The Xenophile Newsletter, #28


The Xenophile Historian Newsletter, #28
( )

Greetings once again to all my loyal readers!  Charles Kimball is here again, to give you the latest news on my world history website and podcast. 

For this newsletter I have exactly two announcements.  That’s right, just two.  For one thing, it has only been four months since the last newsletter came out.  And since then, I have added more pictures to existing pages and corrected a few typos, but that was never stuff I considered worthy of announcing.  Also, I have been busy in the outside world lately.  Nevertheless, I managed to stick to my goals of what I wanted on both the Website and the podcast.  So this newsletter will be short and sweet, compared with previous ones.


On the website itself, I completed the history of the fourteen South Pacific nations.  Chapter 5 covers events from 1945 to the present.  As it turned out, the most convenient way to present the subject was to divide it into four parts.  Here are the URLs for the webpages, and the subheadings for each one:

Part I

First, A Word on the Cargo Cults
The Trust Territory of the Pacific Islands, and Nearby Atolls
Australia: The Menzies Era
Rabbits Gone Wild
Recolonial New Zealand

Part II

Independence Comes to the Islands
     Western New Guinea: From One Colonial Overlord to Another
     Western Samoa
     Nauru and Tonga
     Papua New Guinea
     The Solomon Islands
     Tuvalu and Kiribati
     The Free Association States

Part III

The Australian Constitutional Crisis
Australia in Recent Years
New Zealand: Labour and National Reforms

Part IV

The Smaller Island Nations Since Independence
     The Federated States of Micronesia (FSM), Republic of the Marshall Islands (RMI), and Palau
     Fiji: Too Early to Tell
     Kiribati: Every Day and Every Year Begin Here
     Tuvalu: The First Nation to Go Under?
     Nauru: The Island That Lost its Future
     Papua New Guinea: A Troubled Young Nation
     Samoa: No Longer Western, But Looking Southwest
     The Solomon Islands: Are They A Nation Yet?
     Tonga: It’s Good to Be King
     Vanuatu: Harmony With Disunity
     New Caledonia: Unfinished Business
Conclusion for the Islands

However, I have one more task, requiring another history paper, before I will consider the South Pacific project finished.  That task is to write a history of the exploration of Antarctica, so the Antarctic can be included somewhere on the website.  I decided the best place for an essay on the South Pole would be to put it with the ones on the South Pacific, because most of the South Pacific is below the equator, too, and Chapters 1-3 also had much to say about exploration.  Come back in 2017 to read one more chapter!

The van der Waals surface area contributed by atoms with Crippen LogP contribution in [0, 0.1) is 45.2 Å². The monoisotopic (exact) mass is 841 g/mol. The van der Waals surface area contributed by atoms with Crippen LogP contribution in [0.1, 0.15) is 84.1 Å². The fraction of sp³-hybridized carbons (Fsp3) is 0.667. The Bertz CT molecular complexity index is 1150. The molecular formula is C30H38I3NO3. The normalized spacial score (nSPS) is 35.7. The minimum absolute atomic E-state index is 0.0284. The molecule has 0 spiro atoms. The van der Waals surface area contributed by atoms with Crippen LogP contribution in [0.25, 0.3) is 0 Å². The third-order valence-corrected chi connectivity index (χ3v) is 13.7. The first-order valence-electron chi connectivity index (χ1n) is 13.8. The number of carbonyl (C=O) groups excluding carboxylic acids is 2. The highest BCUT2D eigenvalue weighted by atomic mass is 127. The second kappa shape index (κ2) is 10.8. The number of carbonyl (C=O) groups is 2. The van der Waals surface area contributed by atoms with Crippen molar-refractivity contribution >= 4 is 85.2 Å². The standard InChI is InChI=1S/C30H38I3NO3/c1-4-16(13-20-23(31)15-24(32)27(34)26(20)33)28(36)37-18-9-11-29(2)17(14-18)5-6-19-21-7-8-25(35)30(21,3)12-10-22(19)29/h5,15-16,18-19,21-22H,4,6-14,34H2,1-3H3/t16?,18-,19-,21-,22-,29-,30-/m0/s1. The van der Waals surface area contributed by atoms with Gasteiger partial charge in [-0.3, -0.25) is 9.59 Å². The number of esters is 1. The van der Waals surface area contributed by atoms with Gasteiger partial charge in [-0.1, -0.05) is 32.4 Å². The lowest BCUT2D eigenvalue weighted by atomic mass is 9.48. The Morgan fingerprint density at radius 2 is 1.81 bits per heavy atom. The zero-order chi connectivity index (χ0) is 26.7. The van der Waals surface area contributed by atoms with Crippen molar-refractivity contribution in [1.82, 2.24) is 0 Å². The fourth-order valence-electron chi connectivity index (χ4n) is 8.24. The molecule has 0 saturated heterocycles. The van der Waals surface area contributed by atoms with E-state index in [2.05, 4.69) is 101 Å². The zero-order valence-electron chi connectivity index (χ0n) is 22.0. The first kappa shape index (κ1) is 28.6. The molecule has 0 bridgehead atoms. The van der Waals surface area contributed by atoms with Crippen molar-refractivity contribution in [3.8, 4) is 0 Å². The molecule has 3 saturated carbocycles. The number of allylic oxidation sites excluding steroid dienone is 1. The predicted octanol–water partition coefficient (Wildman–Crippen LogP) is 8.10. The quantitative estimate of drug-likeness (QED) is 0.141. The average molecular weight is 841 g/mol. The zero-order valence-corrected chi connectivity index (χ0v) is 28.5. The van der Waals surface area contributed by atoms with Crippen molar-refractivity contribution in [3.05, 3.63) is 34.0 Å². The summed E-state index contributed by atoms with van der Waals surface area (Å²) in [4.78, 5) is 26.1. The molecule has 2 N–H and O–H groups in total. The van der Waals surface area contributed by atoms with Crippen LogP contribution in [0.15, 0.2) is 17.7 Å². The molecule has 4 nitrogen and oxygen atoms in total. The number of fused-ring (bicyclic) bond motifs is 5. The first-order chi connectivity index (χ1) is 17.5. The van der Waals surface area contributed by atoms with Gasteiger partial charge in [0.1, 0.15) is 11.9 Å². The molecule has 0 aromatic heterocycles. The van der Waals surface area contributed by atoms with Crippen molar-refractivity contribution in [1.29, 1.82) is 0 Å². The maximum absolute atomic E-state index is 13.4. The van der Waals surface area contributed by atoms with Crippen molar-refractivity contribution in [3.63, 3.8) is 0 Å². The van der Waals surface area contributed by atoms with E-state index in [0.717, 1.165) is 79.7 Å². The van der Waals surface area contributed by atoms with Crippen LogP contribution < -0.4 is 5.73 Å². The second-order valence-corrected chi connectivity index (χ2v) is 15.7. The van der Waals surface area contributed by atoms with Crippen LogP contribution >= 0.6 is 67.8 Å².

The other news is that my podcast, on the history of Southeast Asia, continues to grow by leaps and bounds.  As of November 21, 2016, nine episodes have been recorded and uploaded, ten if you count the introduction.  So far there have been 4,710 downloads, to 3,355 devices (computers, laptops and smart phones).  Divide that by ten, and it works out to an estimated 335 listeners.  Most of that happened because I have successfully promoted the podcast, especially on Facebook.  Hopefully it won’t be long before I have enough listeners and downloads to attract a sponsor, and then I can make some money from this venture.

At the rate I am going, two episodes per month that average forty minutes each, I expect it will take the rest of this year to get finished with the Middle Ages, and I probably won’t cover twentieth-century conflicts (e.g., World War II, the Vietnam War) until sometime in 2018.  Still, as I have done on the website, I plan to include interesting content in each episode, including a number of strange and obscure stories the listeners probably haven’t heard before.

Since getting started last June, I have submitted the podcast’s RSS feed to four popular websites that host podcasts, and have found three more websites that posted links to the episodes without any input from me.  Therefore, at this time I know of eight sites where you can listen to or download the episodes:

Blubrry, the original host ( )
Google Play

And again, here is the podcast’s Facebook page:

If you haven’t listened to the podcast yet, check it out!


So there you have it.  For the near future, I will continue putting out podcast episodes, and compose the Antarctica page mentioned above.  Then I will probably update another history series.  Most likely it will be the Russian history, because I finished the last chapter in 2000, right after Boris Yeltsin resigned, so maybe now it is time to cover all the things Vladimir Putin has done to revive the Russian state, and what the other former Soviet republics think about that. 

And when that is done, sometime in 2017, I think it will finally be time to write the Central Asian history I have been promising to myself for a quarter century, so at last I can say The Xenophile Historian contains the history of the rise and fall of just about everybody.  Thank you for reading and listening.  If you observe holidays like Thanksgiving, Christmas or Hanukkah, have a great holiday season, and I’ll see you in the New Year!


If you missed older issues of this newsletter and want to see them,

they can be downloaded in a zip file from .  And the links below go to topics I mentioned in previous issues, that are still valid.  Please visit them, if you haven’t already:

The Xenohistorian Weblog, this site’s official blog.

My world history textbook, "A Biblical Interpretation of World History."

My business website:


Take Care and God Bless,

Charles Scott Kimball